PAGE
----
5-15 books – Amateur sleuth
16-25 books – Detective
26-35 books – Inspector
36 – 55 – Special agent
56+ books – Sherlock Holmes

I will not be overbold, like I usually am. I do have other plans for books this year as well. I go for Amateur sleuth with max 15 books. If I do a few more, I can become a Detective. But let's leave it there for the moment.

Thank you for hosting. Looking forward to this challenge.

Sunday, 10 December 2017

Advent Calendar, box no. 10 - Alfred Bernhard Nobel by Kenne Fant

Today is December 10 and in Sweden it is called" The Nobel Day". Alfred Nobel, chemist, inventor, entrepreneur and philanthropist died this day in 1896 in San Remo, Italy, 63 years old. What he had feared most happened: he died alone, only surrounded by servants. After reading Kenne Fant's depiction of Nobel's life, perhaps that is the most striking thing; he was a lonely and solitary person throughout his life. He was what we today call a workaholic, and his work was at the same time his hobby and greatest interest.



Alfred Nobel was one of eight children, of whom four reached adulthood, the brothers Robert, Ludvig and Emil. The father was also an inventor, although during Alfred's first years, the times were hard for the family due to the father’s bankruptcy.  They moved to St. Petersburg where the father started a new company, which the other brothers eventually took over and developed. The family became successful in Russia, and involved in the oil business in Baku.

Saturday, 9 December 2017

Advent Calendar, box no. 9 - A finalised challenge

Today I am proud to announce that I have finalised one of my challenges. There will probably not be that many that I have managed to follow up thoroughly, so very proud of this achievement. The challenge is the Full House Reading Challenge 2017 hosted by Kathryn at Book Date. Here is the list



Non fiction - Kapare och Pirater/Privateers and Pirates by Lars Ericson Wolke
On TBR for 2+ years - The Dream of Scipio by Iain Pears
More than 500 pages - Buddenbrooks by Thomas Mann
Page Turner - Effie by Suzanne Fagence Cooper
Middle Grade Book - Lisbeth by Ragnhild Hallén
2017 published - Norse Mythology by Neil Gaiman
Published pre 2000 - Notes from a Small Island by Bill Bryson (1995)
UK/European author - The Temporary Gentleman by Sebastian Barry (Ireland)
Back List book from fav. author - Eden Close by Anita Shreve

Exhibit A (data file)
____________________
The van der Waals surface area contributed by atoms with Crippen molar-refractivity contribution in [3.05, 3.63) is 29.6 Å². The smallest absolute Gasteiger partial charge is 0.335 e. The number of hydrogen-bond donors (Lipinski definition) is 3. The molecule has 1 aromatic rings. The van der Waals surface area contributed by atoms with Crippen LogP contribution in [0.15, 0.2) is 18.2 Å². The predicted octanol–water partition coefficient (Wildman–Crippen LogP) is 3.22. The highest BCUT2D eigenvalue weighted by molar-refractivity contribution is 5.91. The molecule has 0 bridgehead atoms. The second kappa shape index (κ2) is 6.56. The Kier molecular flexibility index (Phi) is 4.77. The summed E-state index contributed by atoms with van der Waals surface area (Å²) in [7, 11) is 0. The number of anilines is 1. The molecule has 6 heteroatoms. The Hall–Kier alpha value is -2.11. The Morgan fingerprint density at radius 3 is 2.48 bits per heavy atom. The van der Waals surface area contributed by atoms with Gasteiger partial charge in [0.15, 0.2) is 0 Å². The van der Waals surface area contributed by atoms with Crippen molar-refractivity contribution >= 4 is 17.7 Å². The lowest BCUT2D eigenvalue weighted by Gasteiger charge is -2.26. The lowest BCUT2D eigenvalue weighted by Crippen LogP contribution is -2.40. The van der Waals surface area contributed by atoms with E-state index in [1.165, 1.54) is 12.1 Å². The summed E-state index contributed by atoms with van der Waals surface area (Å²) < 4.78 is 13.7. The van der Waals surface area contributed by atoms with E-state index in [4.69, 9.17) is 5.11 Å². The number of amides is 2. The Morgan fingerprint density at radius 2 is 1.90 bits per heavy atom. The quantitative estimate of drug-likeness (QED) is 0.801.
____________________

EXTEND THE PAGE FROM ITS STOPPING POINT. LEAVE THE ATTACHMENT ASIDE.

Book from a list - Kim by Ridyard Kipling
Award Winner - Brazzaville Beach by William Boyd
Book about books - All Roads Lead to Austen - A Yearlong Journey with Jane by Amy Elizabeth Smith
Size word in the title - Blood and Guts: A Short History of Medicin by Roy Porter
Two worded title - left bank by Kate Muir
Debut book - Spring tide by Cecilia and Rolf Börjlind
Cozy mystery - Maigret Mystified by Georges Simenon
Food on cover or title - Picnic at Hanging Rock by Joan Lindsay
Book from childhood - The World Around in 80 Days by Jules Verne
Diversity book - Dr Luther and Mr Hyde by Per Svensson
Australian/NZ author - Picnic at Hanging Rock by Joan Lindsay
Western - Notorious by Janet Dailey
USA/Canadian author - Lord John and the Hand of Devils by Diana Gabaldon (American)
Not really for you - The Paris Architect by Charles Belfoure
Attractive cover - The Last Girls by Lee Smith (Swedish version)
Borrowed - Alfred Bernhard Nobel by Kenne Fant



There are 25 books in this challenge and a nice variety of genre books. I will sign up for the 2018 challenge. Great way to read books.

Friday, 8 December 2017

Advent Calendar, box no. 8 - Book beginnings on Friday & Friday 56


Friday, 8 December and time flies. I have to start preparations for Christmas. Luckily, we will be with my parents, so I can just come in an help out. It is a little bit of luxury. Friday is time for book beginnings and here is one for you.


Rose City Reader, is hosting Book beginnings on Friday. She says:


Please join me every Friday to share the first sentence (or so) of the book you are reading, along with your initial thoughts about the sentence, impressions of the book, or anything else the opener inspires. Please remember to include the title of the book and the author’s name.

Freda’s voice is hosting Friday 56 and the rules are:


*Grab a book, any book.
*Turn to page 56 or 56% in your eReader
(If you have to improvise, that's ok.)
 *Find any sentence, (or few, just don't spoil it)
*Post it.
*Add your (url) post below in Linky. Add the post url, not your blog url.
*It's that simple.


My book this week is one I am reading for the moment The Last Confession of Thomas Hawkins by Antonia Hodgson.

Thursday, 7 December 2017

Advent Calendar, box no. 7 - New purchases, part 1

It is this time of the year, when the Dutch Boekfestijn (Book festival), just in time for Christmas visits our neighbourhood. As usual I set out on the first day to see what they had to offer this time. It takes place in an exhibition area and apart from books there are also some scrapbooking items, plays, puzzles and much more.


I managed to find 16 books! Yes, I know, too much for my already overfull shelves. Three of them went for Christmas present so that leaves me with 13 books. Today I present six of them, under the genres history non-fiction and biographies. I start with two books of one of the greatest writers all time.

William Shakespeare